As the Taps article
on That Other Wiki
states, Taps is a musical piece sounded at dusk, and at funerals, particularly by the U.S. military. It is sounded during flag ceremonies and funerals, on single bugle or trumpet, and often at Boy Scout, Girl Scout and Girl Guide meetings and camps.
In fiction, Taps is used to mourn an honorable person, especially military characters, though in comedy it can be used for just about anyone. Often combined with a Moment of Silence
, hats off. Taps can also mean a metaphorical death, like a death of one's hope. If a civilian has died, Amazing Freaking Grace
is much more likely to be heard.
This is not the page for The Atlantic Paranormal Society
), or the film Taps
A part of the Funeral Tropes
. See also Standard Snippet
Anime & Manga
- In The Brave Little Toaster, the main characters - a bunch of household appliances - are first seen remaining in an abandoned house, and awaiting eagerly the return of a kid who used to live there and who they consider their Master. However, when one day they see someone hammering a "For Sale" sign into the ground in front of their house, Radio starts playing Taps, realizing that any hopes for the Master's return just died.
- At the beginning of the Pokémon episode "Pokemon Shipwreck", Officer Jenny and the other survivors of the sinking of the St. Anne are mourning the apparent deaths of Ash, Misty, Brock, Pikachu, Jessie, James, and Meowth, after they were unable to get off the ship. After Jenny tosses a bouquet of flowers overboard, she tells everyone to give a salute while a trumpeter starts playing Taps, as the flowers sink into the ocean waters.
- Jason and Marcus from FoxTrot once planned to build a space shuttle, and wrote a computer program to model how particular designs might work out. The first time they use it, the disaster it depicts is so horrible that the program actually starts playing Taps at them.
- In A Christmas Story, Ralphie's Old Man buries the broken lamp in the back yard. Ralphie couldn't be sure, but he thought he heard Taps playing.
- In the film version of From Here to Eternity, Prewitt (a bugle player) plays this when his best friend is killed.
- As you might guess, Taps has this a number of times, at the beginning when the school reads off the names and dates of alumni who fell in battle, and when they have their memorial service for General Bache. The movie's title also indicates the impending death of the academy.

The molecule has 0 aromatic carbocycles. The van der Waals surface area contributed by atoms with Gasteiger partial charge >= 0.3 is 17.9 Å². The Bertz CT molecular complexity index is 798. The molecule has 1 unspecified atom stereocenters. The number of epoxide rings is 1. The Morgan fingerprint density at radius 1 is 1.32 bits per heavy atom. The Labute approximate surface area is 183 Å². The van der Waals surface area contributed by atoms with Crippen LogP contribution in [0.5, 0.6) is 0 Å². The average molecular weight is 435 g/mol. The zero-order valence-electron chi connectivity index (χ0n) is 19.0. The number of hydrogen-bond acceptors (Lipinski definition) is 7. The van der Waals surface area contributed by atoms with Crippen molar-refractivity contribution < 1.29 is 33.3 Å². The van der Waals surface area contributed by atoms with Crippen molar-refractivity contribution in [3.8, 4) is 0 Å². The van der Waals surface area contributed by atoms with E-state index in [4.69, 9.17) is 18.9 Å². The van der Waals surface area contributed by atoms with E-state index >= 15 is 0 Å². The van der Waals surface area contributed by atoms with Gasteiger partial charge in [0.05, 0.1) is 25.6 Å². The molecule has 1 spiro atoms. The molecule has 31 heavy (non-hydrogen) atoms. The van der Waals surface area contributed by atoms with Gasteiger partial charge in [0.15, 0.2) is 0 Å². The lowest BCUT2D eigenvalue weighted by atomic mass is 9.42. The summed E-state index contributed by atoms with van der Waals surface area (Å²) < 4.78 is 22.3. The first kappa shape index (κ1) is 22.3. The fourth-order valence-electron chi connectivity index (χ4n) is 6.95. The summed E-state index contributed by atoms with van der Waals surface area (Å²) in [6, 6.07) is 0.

- In Mr. Holland's Opus this is heard at Louis Russ' funeral.
- In Alan Brennert's novel Moloka'i, the murderer of Rachel Kalama's husband, who belongs to the military, is buried. No one shows up to his funeral, and a harmonica player plays Taps.
- The Killer Angels notes that the bugle call in question was known back then as "Butterfield's Lullaby" and had no connotation of death.
- One episode of Magnum, P.I. had him thinking back to his father's funeral, after he'd been killed in Korea, and Taps is played following a 21 Gun Salute by his fellow Marines.
- When Johnny Carson hosted The Tonight Show, the band would play Taps whenever an attempted comic bit died.
- The Cold Case episode Shore Leave is about a marine in the 1950s who is murdered. Taps is played at the end.
- A swing version is used for the opening of The Andrews Sisters' "Boogie Woogie Bugle Boy" about a boogie-woogie trumpeter who gets drafted.
- Running Wild's "Little Big Horn" ends with "Taps" playing, signifying the senseless loss of General Custer's men.
- Music and the Spoken Word Program #4056: A Prayer In Music discusses the significance of this little piece.
- In SpongeBob SquarePants episode "Band Geeks", Squidward and the Bikini Bottom citizens are practicing in a marching band. Squidward tells the flag spinners in the front to spin the flag faster, and eventually, so fast that they fly and collide with a zeppelin, which explodes. The trumpeteer of the band then plays the Taps as the rest of them hold their hats on their chest.
- Tex Avery MGM Cartoons examples:
- In "The Cuckoo Clock", a cat tries to catch a cuckoo bird. When he finally catches it and eats it, he realizes the sadness of his death and tries to do a Moment of Silence. The bird - who just fooled the cat into believing he ate him, when it was actually a wind-up toy filled with TNT - starts playing Taps... and then the TNT explodes off-screen and the bird switches to a cheery tune.
- A similar gag is used also in "The Early Bird Dood It".